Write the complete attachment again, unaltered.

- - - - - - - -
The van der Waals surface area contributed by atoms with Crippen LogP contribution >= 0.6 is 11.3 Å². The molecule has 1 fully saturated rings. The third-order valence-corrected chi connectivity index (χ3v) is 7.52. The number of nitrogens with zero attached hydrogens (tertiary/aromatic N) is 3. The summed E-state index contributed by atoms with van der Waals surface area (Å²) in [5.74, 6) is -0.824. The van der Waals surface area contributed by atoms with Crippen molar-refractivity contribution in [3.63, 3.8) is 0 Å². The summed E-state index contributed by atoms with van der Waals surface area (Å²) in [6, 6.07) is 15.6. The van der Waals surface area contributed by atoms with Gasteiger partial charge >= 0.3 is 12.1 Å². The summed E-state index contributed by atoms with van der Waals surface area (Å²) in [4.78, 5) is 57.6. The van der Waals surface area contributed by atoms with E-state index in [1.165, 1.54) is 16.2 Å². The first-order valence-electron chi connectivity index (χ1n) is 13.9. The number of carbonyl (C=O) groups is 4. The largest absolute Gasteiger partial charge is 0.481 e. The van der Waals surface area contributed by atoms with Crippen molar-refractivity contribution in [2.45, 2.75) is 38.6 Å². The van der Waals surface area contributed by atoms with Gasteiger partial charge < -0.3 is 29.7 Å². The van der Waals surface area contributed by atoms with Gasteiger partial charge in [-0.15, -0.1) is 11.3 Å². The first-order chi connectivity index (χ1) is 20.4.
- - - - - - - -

The van der Waals surface area contributed by atoms with Crippen LogP contribution >= 0.6 is 11.3 Å². The molecule has 1 fully saturated rings. The third-order valence-corrected chi connectivity index (χ3v) is 7.52. The number of nitrogens with zero attached hydrogens (tertiary/aromatic N) is 3. The summed E-state index contributed by atoms with van der Waals surface area (Å²) in [5.74, 6) is -0.824. The van der Waals surface area contributed by atoms with Crippen molar-refractivity contribution in [3.63, 3.8) is 0 Å². The summed E-state index contributed by atoms with van der Waals surface area (Å²) in [6, 6.07) is 15.6. The van der Waals surface area contributed by atoms with Gasteiger partial charge >= 0.3 is 12.1 Å². The summed E-state index contributed by atoms with van der Waals surface area (Å²) in [4.78, 5) is 57.6. The van der Waals surface area contributed by atoms with E-state index in [1.165, 1.54) is 16.2 Å². The first-order valence-electron chi connectivity index (χ1n) is 13.9. The number of carbonyl (C=O) groups is 4. The largest absolute Gasteiger partial charge is 0.481 e. The van der Waals surface area contributed by atoms with Crippen molar-refractivity contribution in [2.45, 2.75) is 38.6 Å². The van der Waals surface area contributed by atoms with Gasteiger partial charge < -0.3 is 29.7 Å². The van der Waals surface area contributed by atoms with Gasteiger partial charge in [-0.15, -0.1) is 11.3 Å². The first-order chi connectivity index (χ1) is 20.4.